Lorne Gushue, Yellowknife Choral Society president, sings during the Renaissance rehearsal at St Patrick's Church.
One of the pieces in the Yellowknife Choral Society's Renaissance: Words and Music of the Elizabethan Age is the Byrd mass.
English composer William Byrd, who wrote his Catholic mass after the split of the Church of England, when English Catholics had to worship in secret.
Margo Nightingale, the choir's conductor, gets a kick out of the fact that there'll be four soloists singing it in a Catholic church for the general public.
"It's bringing it around to what I think Byrd would have ideally hoped for, if not in his lifetime, then in someone's life," she said.
As winter wanes, the Yellowknife Choral Society's spring concert celebrates the music of the Renaissance.
Literally meaning "re-birth," the Renaissance happened during the 16th and 17th centuries in Europe and was an era of advances in literature, science, music and art, following the intellectual stagnation of the middle ages. In England it flourished under the reign of Elizabeth I.
Though they will perform what is probably the best known Renaissance piece - Allegri's Miserere mei deus, most often sung during Holy Week - the choir will also do other, lesser-known songs.
"People may have one idea of what Renaissance music is, but there is an incredible diversity to the music. With the program we've chosen, people will have a chance to experience that," said Nightingale.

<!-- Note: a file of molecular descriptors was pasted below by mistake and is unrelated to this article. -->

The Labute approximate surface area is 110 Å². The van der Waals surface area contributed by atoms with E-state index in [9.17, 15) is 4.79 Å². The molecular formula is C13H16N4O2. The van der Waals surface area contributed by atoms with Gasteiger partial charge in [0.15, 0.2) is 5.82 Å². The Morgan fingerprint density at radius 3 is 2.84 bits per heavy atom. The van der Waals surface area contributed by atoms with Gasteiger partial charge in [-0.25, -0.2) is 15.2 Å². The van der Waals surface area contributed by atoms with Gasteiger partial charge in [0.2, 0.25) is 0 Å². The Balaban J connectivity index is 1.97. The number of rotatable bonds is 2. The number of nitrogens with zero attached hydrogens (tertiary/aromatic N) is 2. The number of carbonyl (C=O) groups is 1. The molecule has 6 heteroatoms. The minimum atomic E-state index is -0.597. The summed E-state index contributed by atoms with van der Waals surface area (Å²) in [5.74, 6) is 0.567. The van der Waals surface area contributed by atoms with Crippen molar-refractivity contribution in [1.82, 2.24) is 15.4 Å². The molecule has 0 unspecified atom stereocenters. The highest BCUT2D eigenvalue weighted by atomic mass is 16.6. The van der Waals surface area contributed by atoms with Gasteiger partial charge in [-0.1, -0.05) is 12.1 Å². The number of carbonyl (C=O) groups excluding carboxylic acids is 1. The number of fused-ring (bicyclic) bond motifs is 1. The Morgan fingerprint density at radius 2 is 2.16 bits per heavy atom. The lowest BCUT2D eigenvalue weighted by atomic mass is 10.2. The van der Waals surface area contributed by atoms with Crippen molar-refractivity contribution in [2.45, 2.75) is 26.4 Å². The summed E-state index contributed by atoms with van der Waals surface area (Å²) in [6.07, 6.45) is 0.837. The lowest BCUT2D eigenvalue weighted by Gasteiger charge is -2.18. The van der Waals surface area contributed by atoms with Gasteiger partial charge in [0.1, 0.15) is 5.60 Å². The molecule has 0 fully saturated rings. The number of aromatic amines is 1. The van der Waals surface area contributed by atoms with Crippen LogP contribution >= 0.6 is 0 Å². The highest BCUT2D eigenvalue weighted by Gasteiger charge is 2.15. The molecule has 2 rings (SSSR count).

The first half will focus on the sacred music of the era and the latter half will feature secular selections. As well as the Byrd piece, there will be music from Spain, France and Italy, as well as a song by a modern American composer that sets Shakespeare to music.
Arlene Bell, Sophie Leger, Shad Turner and Shawn Mattas will perform solos and a few of the pieces will have recorder accompaniment.
Though they have tackled Handel's Messiah in the past and created African rhythms at their concert last spring, the Renaissance choral arrangements have challenged the choir to step out of its comfort zone.
Nightingale said the music of the era has melody lines layered over melody lines, creating an added level of difficulty.
"There are four or more tunes going on at the same time. It's like having somebody sing row, row, row, your boat over happy birthday, over something else," she said.
The layered melodies create a harmony that's both beautiful and complex.
"It's a new sound to work with," she said.
The Yellowknife Choral Society performs Renaissance: Words and Music from the Elizabethan Age beginning at 8 p.m., Friday and Saturday at St. Patrick's Church.